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Growth of Forecast Errors from Covariances Modeled by 4DVAR and ETKF Methods

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  • 1 Met Office, Exeter, United Kingdom
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Abstract

Numerical weather forecasting errors grow with time. Error growth results from the amplification of small perturbations due to atmospheric instability or from model deficiencies during model integration. In current NWP systems, the dimension of the forecast error covariance matrices is far too large for these matrices to be represented explicitly. They must be approximated.

This paper focuses on comparing the growth of forecast error from covariances modeled by the Met Office operational four-dimensional variational data assimilation (4DVAR) and ensemble transform Kalman filter (ETKF) methods over a period of 24 h. The growth of forecast errors implied by 4DVAR is estimated by drawing a random sample of initial conditions from a Gaussian distribution with the standard deviations given by the background error covariance matrix and then evolving the sample forward in time using linearized dynamics. The growth of the forecast error modeled by the ETKF is estimated by propagating the full nonlinear model in time starting from initial conditions generated by an ETKF. This method includes model errors in two ways: by using an inflation factor and by adding model perturbations through a stochastic physics scheme. Finally, these results are compared with a benchmark of the climatological error.

The forecast error predicted by the implicit evolution of 4DVAR does not grow, regardless of the dataset used to generate the static background error covariance statistics. The forecast error predicted by the ETKF grows more rapidly because the ETKF selects balanced initial perturbations, which project onto rapidly growing modes. Finally, in both cases it is not possible to disentangle the contribution of the initial condition error from the model error.

Corresponding author address: Chiara Piccolo, Met Office, FitzRoy Road, Exeter EX1 3PB, United Kingdom. E-mail: chiara.piccolo@metoffice.gov.uk

This article is included in the Intercomparisons of 4D-Variational Assimilation and the Ensemble Kalman Filter special collection.

Abstract

Numerical weather forecasting errors grow with time. Error growth results from the amplification of small perturbations due to atmospheric instability or from model deficiencies during model integration. In current NWP systems, the dimension of the forecast error covariance matrices is far too large for these matrices to be represented explicitly. They must be approximated.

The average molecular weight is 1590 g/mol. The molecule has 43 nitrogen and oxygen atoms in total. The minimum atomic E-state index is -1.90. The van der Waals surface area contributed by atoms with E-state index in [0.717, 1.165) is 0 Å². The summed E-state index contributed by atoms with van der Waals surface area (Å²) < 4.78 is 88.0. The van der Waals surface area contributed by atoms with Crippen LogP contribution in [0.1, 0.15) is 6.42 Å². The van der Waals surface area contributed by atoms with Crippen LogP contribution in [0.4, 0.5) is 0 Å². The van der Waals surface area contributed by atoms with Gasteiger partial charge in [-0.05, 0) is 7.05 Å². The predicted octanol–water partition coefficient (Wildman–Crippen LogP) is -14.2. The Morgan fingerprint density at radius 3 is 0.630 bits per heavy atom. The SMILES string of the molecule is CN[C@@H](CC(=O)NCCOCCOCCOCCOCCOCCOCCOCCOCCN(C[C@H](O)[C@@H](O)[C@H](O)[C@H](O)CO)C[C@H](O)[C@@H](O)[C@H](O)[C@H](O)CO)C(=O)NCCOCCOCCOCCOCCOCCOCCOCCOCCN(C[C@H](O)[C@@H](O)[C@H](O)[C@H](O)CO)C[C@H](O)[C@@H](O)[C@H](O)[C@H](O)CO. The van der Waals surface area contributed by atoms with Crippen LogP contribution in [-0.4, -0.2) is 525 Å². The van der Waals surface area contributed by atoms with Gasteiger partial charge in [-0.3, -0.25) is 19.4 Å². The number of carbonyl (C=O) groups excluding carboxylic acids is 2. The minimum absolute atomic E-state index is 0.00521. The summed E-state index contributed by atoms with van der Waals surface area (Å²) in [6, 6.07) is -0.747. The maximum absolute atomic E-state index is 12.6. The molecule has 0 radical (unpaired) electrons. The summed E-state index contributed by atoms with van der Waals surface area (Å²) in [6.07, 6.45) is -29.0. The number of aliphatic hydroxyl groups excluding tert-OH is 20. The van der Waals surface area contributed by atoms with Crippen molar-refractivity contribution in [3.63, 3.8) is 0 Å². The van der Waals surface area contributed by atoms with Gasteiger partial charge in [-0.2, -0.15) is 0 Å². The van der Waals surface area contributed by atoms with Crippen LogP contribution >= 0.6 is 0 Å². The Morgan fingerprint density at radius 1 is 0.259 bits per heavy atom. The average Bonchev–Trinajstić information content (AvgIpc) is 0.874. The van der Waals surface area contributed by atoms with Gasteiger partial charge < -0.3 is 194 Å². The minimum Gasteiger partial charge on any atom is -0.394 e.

This paper focuses on comparing the growth of forecast error from covariances modeled by the Met Office operational four-dimensional variational data assimilation (4DVAR) and ensemble transform Kalman filter (ETKF) methods over a period of 24 h. The growth of forecast errors implied by 4DVAR is estimated by drawing a random sample of initial conditions from a Gaussian distribution with the standard deviations given by the background error covariance matrix and then evolving the sample forward in time using linearized dynamics. The growth of the forecast error modeled by the ETKF is estimated by propagating the full nonlinear model in time starting from initial conditions generated by an ETKF. This method includes model errors in two ways: by using an inflation factor and by adding model perturbations through a stochastic physics scheme. Finally, these results are compared with a benchmark of the climatological error.

The forecast error predicted by the implicit evolution of 4DVAR does not grow, regardless of the dataset used to generate the static background error covariance statistics. The forecast error predicted by the ETKF grows more rapidly because the ETKF selects balanced initial perturbations, which project onto rapidly growing modes. Finally, in both cases it is not possible to disentangle the contribution of the initial condition error from the model error.

Corresponding author address: Chiara Piccolo, Met Office, FitzRoy Road, Exeter EX1 3PB, United Kingdom. E-mail: chiara.piccolo@metoffice.gov.uk

This article is included in the Intercomparisons of 4D-Variational Assimilation and the Ensemble Kalman Filter special collection.

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